“I never submitted the whole system of my opinions to the creed of any party of men whatever, in religion, in philosophy, in politics or in anything else. Such an addiction is the last degradation of a free and moral agent. If I could not go to Heaven but with a party, I would not go there at all.”

One Brow said...

aintnuthin,

In which case, they might not be any particular need for doin this, eh?:

Since this is science, and not a formal proof, evidence tends to be of an additive nature as opposed to an essential nature.

You still didn't really explain why you characterize Carlin's comments as "cherry-pickin," or respond to my question about what constitutes cherry-pickin, though, ya know?

So, when I pointed out that Carlin was freferring to a fraction of a fraction, or using the inadequacy of a model to doubt the facts underlying the model, or making a claim about the superiority of one sort of measurement over another in order to use that measurement, or referring to events of a limited time frame to explain long-term phenomena, or talking about a local issue for some surface measurements that does not apply to others (even though all the surface measurements agree), you don't think any of that was cherrypicking (careful selection of facts to support a particular point of view)? What do you think cherry-picking would look like?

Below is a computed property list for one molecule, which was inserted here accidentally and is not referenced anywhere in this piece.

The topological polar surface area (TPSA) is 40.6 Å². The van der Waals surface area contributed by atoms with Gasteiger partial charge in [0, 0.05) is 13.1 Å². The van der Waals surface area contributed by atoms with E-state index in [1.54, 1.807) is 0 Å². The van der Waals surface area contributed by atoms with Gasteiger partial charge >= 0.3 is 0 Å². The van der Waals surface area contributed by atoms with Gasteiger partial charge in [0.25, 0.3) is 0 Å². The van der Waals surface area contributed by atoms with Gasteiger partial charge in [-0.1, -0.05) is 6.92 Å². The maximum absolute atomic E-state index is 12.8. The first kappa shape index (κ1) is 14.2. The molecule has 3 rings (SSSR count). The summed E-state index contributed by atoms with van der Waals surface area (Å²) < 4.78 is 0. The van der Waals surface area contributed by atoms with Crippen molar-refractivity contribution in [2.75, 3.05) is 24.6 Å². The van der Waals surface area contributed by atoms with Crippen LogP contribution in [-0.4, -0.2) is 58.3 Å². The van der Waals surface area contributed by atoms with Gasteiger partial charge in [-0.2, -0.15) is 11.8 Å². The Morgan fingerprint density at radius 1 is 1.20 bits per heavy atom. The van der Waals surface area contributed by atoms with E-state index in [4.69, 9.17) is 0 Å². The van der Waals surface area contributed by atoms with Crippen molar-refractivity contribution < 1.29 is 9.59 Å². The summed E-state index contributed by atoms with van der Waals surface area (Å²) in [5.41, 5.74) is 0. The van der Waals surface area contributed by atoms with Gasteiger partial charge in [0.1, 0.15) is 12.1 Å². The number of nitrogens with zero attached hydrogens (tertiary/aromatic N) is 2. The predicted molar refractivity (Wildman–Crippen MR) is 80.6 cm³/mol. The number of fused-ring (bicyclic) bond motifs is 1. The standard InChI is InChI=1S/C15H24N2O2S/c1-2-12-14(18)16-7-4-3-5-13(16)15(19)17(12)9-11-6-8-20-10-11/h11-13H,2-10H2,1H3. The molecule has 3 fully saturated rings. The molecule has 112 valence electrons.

...the lack of understanding of such things as the major oscillations in the earth system precludes any attempt to even set forth a clearly defined problem.

You have conflated "problem" and "model" here.

References to "denialism" strike me as serving about the same purpose for left wingers as does the term "zog" for skinheads.

I see the term used by secular conservatives and libertarians as well as liberals, and applied to the same sources. How it strikes you doesn't matter much to me.

I consider Newsweek to be a fairly reliable source,

Most of the scientists I read would disagree. They even complain about headlines/articles in Popular Science, much less Newsweek.

The year? 1975

The threat? Global cooling


It just wouldn't be a denialfest without mentioning global cooling.

One Brow said...

Geology Professor Don Easterbrook claims:

The last "cooling period" from 1945-1977resulted in a drop of about 1° F overall for teh three decades. We are about 5° F warmer now than 1977, and there is no reason to think the next three deaces will bring about a 5° F drop. If it rises 5° F in theiry years and then drops 1° F in the nest thirty, what's teh long-term trend?

He goes on to conclude: "Global warming (i.e, the warming since 1977) is over. The minute increase of anthropogenic CO2 in the atmosphere (0.008%) was not the cause of the warming—it was a continuation of natural cycles that occurred over the past 500 years.

Yet we have record high levels of CO2 right now, as far as we can tell. In fact, when the present volume is in the neighborhood of 0.036%, an increase by 0.008% is actually increasing it by better than one-fifth.

Ya know, just because a guy successfully predicts future climate change that contradict the predictions of the IPPC, that doesn't prove that he aint, and aint always been, a kook, eh?

Where did he predict the amount of cooling? How about that 2005 was actually a record year, as opposed to 1998? His predictions didn't turn out much better than the IPCC.